Reuters has a report out today on the potential market for biosimilars, or generic versions of biologic drugs. The players will be few, and the challenges many, the report suggested.
“Access to the nascent market for so-called biosimilars, worth an estimated $10 billion (6.6 billion pounds) by 2015, will be limited to a close circle of specialist companies with the means to invest heavily and to fend off a legal onslaught, analysts said.”
Coincidentally, I sat down earlier this week with Michael Kamarck, the new head of the company’s biosimilars arm Merck Bioventures. Kamarck, who previously headed up biologics manufacturing at Wyeth, had a strikingly similar perspective on the market. He also expects few players based on a high barrier to entry. Biosimilars players will need to have technology capabilities (see Genzyme’s woes for the challenges of manufacturing biologic products), the financial mettle to conduct large clinical trials, the ability to navigate a still fuzzy regulatory pathway, and the right commercial strategy once a biosimilar is approved.
When asked about drug pricing, Kamarck noted that in markets with a limited number of players, prices tend to stabilize after an initial drop. The biosimilars approved in Europe generally cost about 70% of the innovator’s price, and he expects the U.S. market will shake out in a similar way. “We think that’s a good model and provides a fair return and a large advantage for patients,” he said.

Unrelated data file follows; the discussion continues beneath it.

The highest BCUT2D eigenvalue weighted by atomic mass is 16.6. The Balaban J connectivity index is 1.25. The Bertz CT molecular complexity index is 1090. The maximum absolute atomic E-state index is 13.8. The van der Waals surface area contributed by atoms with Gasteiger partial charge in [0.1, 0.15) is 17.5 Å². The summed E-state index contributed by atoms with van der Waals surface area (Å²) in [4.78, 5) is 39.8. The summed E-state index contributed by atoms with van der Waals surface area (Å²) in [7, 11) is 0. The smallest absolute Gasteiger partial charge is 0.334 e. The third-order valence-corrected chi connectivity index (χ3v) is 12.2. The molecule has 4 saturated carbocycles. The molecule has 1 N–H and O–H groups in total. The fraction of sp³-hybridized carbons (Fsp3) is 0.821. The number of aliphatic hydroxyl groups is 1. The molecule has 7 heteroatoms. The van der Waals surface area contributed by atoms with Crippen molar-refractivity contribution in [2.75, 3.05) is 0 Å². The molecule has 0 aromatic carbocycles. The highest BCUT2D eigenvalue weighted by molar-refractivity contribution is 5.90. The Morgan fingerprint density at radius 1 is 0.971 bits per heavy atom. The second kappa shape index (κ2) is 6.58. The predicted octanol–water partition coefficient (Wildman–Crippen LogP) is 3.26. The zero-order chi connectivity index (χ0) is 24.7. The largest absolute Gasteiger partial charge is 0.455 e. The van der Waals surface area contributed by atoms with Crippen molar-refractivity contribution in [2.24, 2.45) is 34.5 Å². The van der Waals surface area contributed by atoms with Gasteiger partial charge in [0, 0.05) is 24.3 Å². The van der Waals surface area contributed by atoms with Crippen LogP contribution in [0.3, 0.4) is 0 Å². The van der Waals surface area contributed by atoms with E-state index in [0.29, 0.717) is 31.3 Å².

Why so little of a discount? As the Reuters article explains, the “development, production and marketing of a copycat version of biological drugs already cost about 50 times the amount needed to launch a generic copy of conventional chemical drugs.”
However, biosimilars players could have an advantage of more cost-effective manufacturing. When asked whether he was worried about innovators simply lowering their price or selling their own biosimilars, a strategy Amgen seems prepared to pursue, Kamarck pointed to the significant improvements in yields of the mammalian cell culture lines used to make many top-selling biologics. The innovator, on the other hand, has to go through FDA to make changes to their manufacturing process. “It might well be that coming into the game now, you can make manufacturing improvements to the processes that the innovator is stuck with,” he adds.
Merck has two biosimilars, both acquired last year from Insmed, in the clinic: MK-4214 and MK-6302, generic versions of Amgen’s Neupogen and Neulasta, respectively. The company plans to have five biosimilars in late development n 2012, though isn’t identifying which innovator medicines they will be copying. Development of MK-2578, a similar version of Amgen’s Aranesp, was abandoned earlier this year due to regulatory and market challenges for erythropoietin-stimulating agents. The drug had been considered a “biobetter” rather than a biosimilar, because it was being made using yeast-based technology rather than the same kind of cell line as Amgen’s drug.
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